Agency Affected: Department of Defense: Department of the Air Force

  4. Status: Open

    Comments: DOD concurred with this recommendation, and indicated the Department of the Army plans to improve its civilian and military program manager training, mentoring, and retention programs across the management community and the acquisition workforce as a whole.

    Recommendation: The Secretary of the Army should take steps to address areas of civilian and military program manager training, mentoring, and retention that do not align extensively with leading practices. This could include using approaches already used by the other military services or commercial companies. (Recommendation 4)

    Agency Affected: Department of Defense: Department of the Army

  5. Status: Open

    Comments: DOD concurred with this recommendation, and indicated the Department of the Army plans to increase its use of existing financial tools such as DAWDF across the program management community and the acquisition workforce as a whole.

    Recommendation: The Secretary of the Army should make greater use of existing financial mechanisms such as DAWDF to recognize high performers. (Recommendation 5)

    Agency Affected: Department of Defense: Department of the Army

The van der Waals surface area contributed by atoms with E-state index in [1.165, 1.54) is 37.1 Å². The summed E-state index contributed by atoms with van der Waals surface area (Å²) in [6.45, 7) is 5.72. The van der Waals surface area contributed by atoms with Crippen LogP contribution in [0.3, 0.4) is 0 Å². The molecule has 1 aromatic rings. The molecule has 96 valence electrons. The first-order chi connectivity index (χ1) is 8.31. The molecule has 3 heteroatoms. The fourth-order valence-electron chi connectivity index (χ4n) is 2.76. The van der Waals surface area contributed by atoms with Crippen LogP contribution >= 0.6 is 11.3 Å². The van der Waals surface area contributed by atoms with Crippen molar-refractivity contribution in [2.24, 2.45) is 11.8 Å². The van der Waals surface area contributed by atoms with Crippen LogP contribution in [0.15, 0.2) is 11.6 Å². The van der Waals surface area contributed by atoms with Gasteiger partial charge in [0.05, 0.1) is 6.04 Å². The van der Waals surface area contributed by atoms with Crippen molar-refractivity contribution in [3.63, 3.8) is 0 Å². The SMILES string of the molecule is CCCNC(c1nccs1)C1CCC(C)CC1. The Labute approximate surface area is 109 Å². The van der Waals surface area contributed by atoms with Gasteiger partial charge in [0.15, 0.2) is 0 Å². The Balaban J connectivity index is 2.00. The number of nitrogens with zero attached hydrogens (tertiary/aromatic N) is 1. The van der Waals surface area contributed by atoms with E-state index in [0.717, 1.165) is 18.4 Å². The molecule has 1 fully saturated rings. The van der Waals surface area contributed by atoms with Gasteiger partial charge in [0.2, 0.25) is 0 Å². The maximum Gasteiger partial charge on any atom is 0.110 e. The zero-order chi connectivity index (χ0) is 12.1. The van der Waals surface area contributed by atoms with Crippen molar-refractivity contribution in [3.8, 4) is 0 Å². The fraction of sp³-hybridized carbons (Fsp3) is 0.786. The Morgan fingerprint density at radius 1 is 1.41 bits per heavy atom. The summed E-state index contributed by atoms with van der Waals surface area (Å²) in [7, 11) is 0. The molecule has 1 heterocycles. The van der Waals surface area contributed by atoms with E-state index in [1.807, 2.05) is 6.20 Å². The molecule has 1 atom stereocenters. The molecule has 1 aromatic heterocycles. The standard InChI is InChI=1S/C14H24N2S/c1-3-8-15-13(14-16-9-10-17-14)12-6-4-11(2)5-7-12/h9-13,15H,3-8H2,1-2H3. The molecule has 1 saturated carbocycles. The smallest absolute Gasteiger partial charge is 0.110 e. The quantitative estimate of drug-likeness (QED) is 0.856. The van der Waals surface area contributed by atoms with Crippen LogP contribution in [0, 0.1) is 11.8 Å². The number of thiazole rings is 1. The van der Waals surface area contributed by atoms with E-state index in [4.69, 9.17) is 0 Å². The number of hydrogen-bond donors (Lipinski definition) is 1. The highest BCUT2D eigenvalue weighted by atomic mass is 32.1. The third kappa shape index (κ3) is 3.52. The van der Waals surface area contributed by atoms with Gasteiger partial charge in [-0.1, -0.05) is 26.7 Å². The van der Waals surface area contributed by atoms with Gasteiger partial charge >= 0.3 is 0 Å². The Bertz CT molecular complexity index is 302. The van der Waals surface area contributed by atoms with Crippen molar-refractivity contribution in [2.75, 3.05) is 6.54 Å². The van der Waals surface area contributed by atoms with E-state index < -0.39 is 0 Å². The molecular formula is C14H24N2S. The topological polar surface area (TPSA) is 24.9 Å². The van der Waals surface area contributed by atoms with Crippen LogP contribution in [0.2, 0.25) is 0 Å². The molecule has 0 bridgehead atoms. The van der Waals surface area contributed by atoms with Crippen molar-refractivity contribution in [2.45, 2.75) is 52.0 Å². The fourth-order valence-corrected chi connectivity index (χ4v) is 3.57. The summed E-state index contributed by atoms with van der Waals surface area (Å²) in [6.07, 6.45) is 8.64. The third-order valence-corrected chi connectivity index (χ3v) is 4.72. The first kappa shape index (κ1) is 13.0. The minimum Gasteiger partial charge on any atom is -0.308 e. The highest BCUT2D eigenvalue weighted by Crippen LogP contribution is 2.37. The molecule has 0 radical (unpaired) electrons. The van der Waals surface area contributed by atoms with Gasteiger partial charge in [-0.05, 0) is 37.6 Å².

6. Status: Open

    Comments: DOD concurred with this recommendation, and indicated the Department of the Navy plans to improve its civilian and military program manager training, mentoring, retention, and selection programs across the program management community and the acquisition workforce as a whole.

    Recommendation: The Secretary of the Navy should take steps to address areas of civilian and military program manager training, mentoring, retention, and selection that do not align extensively with leading practices. This could include using approaches already used by the other military services or commercial companies. (Recommendation 6)

    Agency Affected: Department of Defense: Department of the Navy

  7. Status: Open

    Comments: DOD concurred with this recommendation, and indicated the Department of the Navy plans to increase its use of existing financial tools such as DAWDF across the program management community and the acquisition workforce as a whole.

    Recommendation: The Secretary of the Navy should make greater use of existing financial mechanisms such as DAWDF to recognize high performers. (Recommendation 7)

    Agency Affected: Department of Defense: Department of the Navy

  8. Status: Open

    Comments: DOD concurred with this recommendation, and indicated the Department of the Navy plans to increase its use of the AcqDemo tool across the program management community and the acquisition workforce as a whole.

    Recommendation: The Secretary of the Navy should identify lessons learned by the Army related to the Army's experience to extend coverage of AcqDemo across the civilian program management workforce. (Recommendation 8)

    Agency Affected: Department of Defense: Department of the Navy